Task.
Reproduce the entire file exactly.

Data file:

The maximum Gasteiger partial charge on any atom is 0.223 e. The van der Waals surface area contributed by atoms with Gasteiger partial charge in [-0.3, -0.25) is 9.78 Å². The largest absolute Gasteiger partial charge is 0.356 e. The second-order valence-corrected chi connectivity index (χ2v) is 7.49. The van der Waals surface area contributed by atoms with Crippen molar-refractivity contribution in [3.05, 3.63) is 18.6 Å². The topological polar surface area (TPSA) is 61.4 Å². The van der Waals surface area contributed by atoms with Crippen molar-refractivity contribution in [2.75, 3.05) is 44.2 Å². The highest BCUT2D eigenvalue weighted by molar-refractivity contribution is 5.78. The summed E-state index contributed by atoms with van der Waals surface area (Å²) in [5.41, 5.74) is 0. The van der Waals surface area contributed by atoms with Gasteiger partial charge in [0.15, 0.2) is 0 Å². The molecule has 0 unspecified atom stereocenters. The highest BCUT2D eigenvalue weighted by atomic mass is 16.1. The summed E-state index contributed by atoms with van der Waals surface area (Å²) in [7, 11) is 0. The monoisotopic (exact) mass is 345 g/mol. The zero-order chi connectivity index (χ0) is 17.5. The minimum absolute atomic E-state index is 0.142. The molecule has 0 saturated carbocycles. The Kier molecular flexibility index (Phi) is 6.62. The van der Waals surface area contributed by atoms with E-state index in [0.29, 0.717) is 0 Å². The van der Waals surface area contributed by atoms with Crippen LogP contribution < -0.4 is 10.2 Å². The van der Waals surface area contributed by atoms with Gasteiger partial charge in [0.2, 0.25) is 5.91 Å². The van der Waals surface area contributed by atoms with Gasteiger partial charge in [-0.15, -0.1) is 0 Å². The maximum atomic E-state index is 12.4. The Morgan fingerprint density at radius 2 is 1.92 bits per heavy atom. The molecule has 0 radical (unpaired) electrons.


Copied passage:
The maximum Gasteiger partial charge on any atom is 0.223 e. The van der Waals surface area contributed by atoms with Gasteiger partial charge in [-0.3, -0.25) is 9.78 Å². The largest absolute Gasteiger partial charge is 0.356 e. The second-order valence-corrected chi connectivity index (χ2v) is 7.49. The van der Waals surface area contributed by atoms with Crippen molar-refractivity contribution in [3.05, 3.63) is 18.6 Å². The topological polar surface area (TPSA) is 61.4 Å². The van der Waals surface area contributed by atoms with Crippen molar-refractivity contribution in [2.75, 3.05) is 44.2 Å². The highest BCUT2D eigenvalue weighted by molar-refractivity contribution is 5.78. The summed E-state index contributed by atoms with van der Waals surface area (Å²) in [5.41, 5.74) is 0. The van der Waals surface area contributed by atoms with Gasteiger partial charge in [0.15, 0.2) is 0 Å². The molecule has 0 unspecified atom stereocenters. The highest BCUT2D eigenvalue weighted by atomic mass is 16.1. The summed E-state index contributed by atoms with van der Waals surface area (Å²) in [7, 11) is 0. The monoisotopic (exact) mass is 345 g/mol. The zero-order chi connectivity index (χ0) is 17.5. The minimum absolute atomic E-state index is 0.142. The molecule has 0 saturated carbocycles. The Kier molecular flexibility index (Phi) is 6.62. The van der Waals surface area contributed by atoms with E-state index in [0.29, 0.717) is 0 Å². The van der Waals surface area contributed by atoms with Crippen LogP contribution < -0.4 is 10.2 Å². The van der Waals surface area contributed by atoms with Gasteiger partial charge in [0.2, 0.25) is 5.91 Å². The van der Waals surface area contributed by atoms with Gasteiger partial charge in [-0.15, -0.1) is 0 Å². The maximum atomic E-state index is 12.4. The Morgan fingerprint density at radius 2 is 1.92 bits per heavy atom. The molecule has 0 radical (unpaired) electrons.